The Democrats are Sens. Joe ManchinJoseph (Joe) ManchinOvernight Defense: Capitol Police may ask National Guard to stay | Biden's Pentagon policy nominee faces criticism | Naval Academy midshipmen moved to hotels Progressives won't oppose bill over limits on stimulus checks Senate votes to take up COVID-19 relief bill MORE (W.Va.), Mark WarnerMark Robert WarnerHillicon Valley: YouTube to restore Trump's account | House-passed election bill takes aim at foreign interference | Senators introduce legislation to create international tech partnerships On The Money: Senate votes to take up COVID-19 relief bill | Stocks sink after Powell fails to appease jittery traders | February jobs report to provide first measure of Biden economy Senators introduce bill creating technology partnerships to compete with China MORE (Va.), Maggie HassanMargaret (Maggie) HassanRosen to lead Senate Democrats' efforts to support female candidates Pro-Choice Caucus asks Biden to remove abortion fund restrictions from 2022 budget Senate Democrats call on GAO to review child care access barriers for disabled parents, kids MORE (N.H.), Jeanne ShaheenCynthia (Jeanne) Jeanne ShaheenPro-Choice Caucus asks Biden to remove abortion fund restrictions from 2022 budget Bottom line Senators press Treasury to prioritize Tubman redesign MORE (N.H.), Mark KellyMark KellyGOP targets Manchin, Sinema, Kelly on Becerra Mellman: How the Senate decided impeachment House Freedom Caucus chair weighs Arizona Senate bid MORE (Ariz.), John HickenlooperJohn HickenlooperThe Hill's 12:30 Report - Presented by ExxonMobil - Third approved vaccine distributed to Americans Democrats hesitant to raise taxes amid pandemic The Hill's 12:30 Report: Trump's second impeachment trial begins MORE (Colo.), Dick DurbinDick DurbinWhat's worse, violence on the left or the right? It's a dangerous question Garland's AG nomination delayed by GOP roadblocks National Sheriffs' Association backs Biden pick for key DOJ role MORE (Ill.) and Independent Sen. Angus KingAngus KingProgressives won't oppose bill over limits on stimulus checks Senate votes to take up COVID-19 relief bill OVERNIGHT ENERGY: House Democrats reintroduce road map to carbon neutrality by 2050 | Kerry presses oil companies to tackle climate change | Biden delays transfer of sacred lands for copper mine MORE (Maine), who caucuses with Democrats.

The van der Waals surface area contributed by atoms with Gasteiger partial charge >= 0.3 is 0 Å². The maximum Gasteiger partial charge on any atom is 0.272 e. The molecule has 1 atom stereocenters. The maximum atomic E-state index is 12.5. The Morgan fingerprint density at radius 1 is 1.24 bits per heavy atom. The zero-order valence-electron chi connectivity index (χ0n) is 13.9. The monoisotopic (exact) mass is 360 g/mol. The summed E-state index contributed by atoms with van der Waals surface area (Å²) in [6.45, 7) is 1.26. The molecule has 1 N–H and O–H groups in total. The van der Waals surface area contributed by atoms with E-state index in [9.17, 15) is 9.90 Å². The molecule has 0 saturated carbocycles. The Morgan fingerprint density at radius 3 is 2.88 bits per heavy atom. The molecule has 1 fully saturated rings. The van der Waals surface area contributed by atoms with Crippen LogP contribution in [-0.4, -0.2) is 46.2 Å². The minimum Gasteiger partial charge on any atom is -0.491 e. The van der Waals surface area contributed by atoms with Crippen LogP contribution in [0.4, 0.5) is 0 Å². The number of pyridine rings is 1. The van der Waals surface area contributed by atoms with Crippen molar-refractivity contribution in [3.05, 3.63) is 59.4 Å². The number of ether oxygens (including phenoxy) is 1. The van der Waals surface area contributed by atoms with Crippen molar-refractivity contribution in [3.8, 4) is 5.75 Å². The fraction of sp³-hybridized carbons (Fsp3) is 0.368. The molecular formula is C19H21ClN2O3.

The bipartisan meeting to discuss the specifics of Biden's proposal comes as it's already hitting fierce GOP pushback.

Sen. Roy BluntRoy Dean BluntTop Republican: 'Outrageous' to extend National Guard deployment at Capitol Five takeaways from dramatic Capitol security hearing Biden convenes bipartisan meeting on cancer research MORE (Mo.), a member of GOP leadership, called it a "non-starter," though he noted that pieces of Biden's offer could gain bipartisan support.

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Even GOP members of the group indicated that they weren't yet supportive of a new proposal but that they wanted to get details from the Biden White House on how the previous coronavirus funds are being dispersed.

"You know, there would be a lot of places where we agree. I think there'd be a lot of places where we disagree. We just passed a program with over $900 billion in it. I'm not looking for a new program in the immediate future," Romney told reporters this week.

Part of Biden's plan would provide a $1,400 direct payment for individuals who make up to $75,000, after bipartisan calls to increase the $600 payment included in last year's bill to $2,000. It would also provide payments for adult dependents, instead of just minors.

Durbin said the group isn't trying to come up with its own proposal, but that they've discussed the individual relief proposals.

"There's been a concern about the cash payment and whether or not there ought to be a different criteria for passing it out and distributing it. That has been discussed at length and I think it's one of the major elements," Durbin said.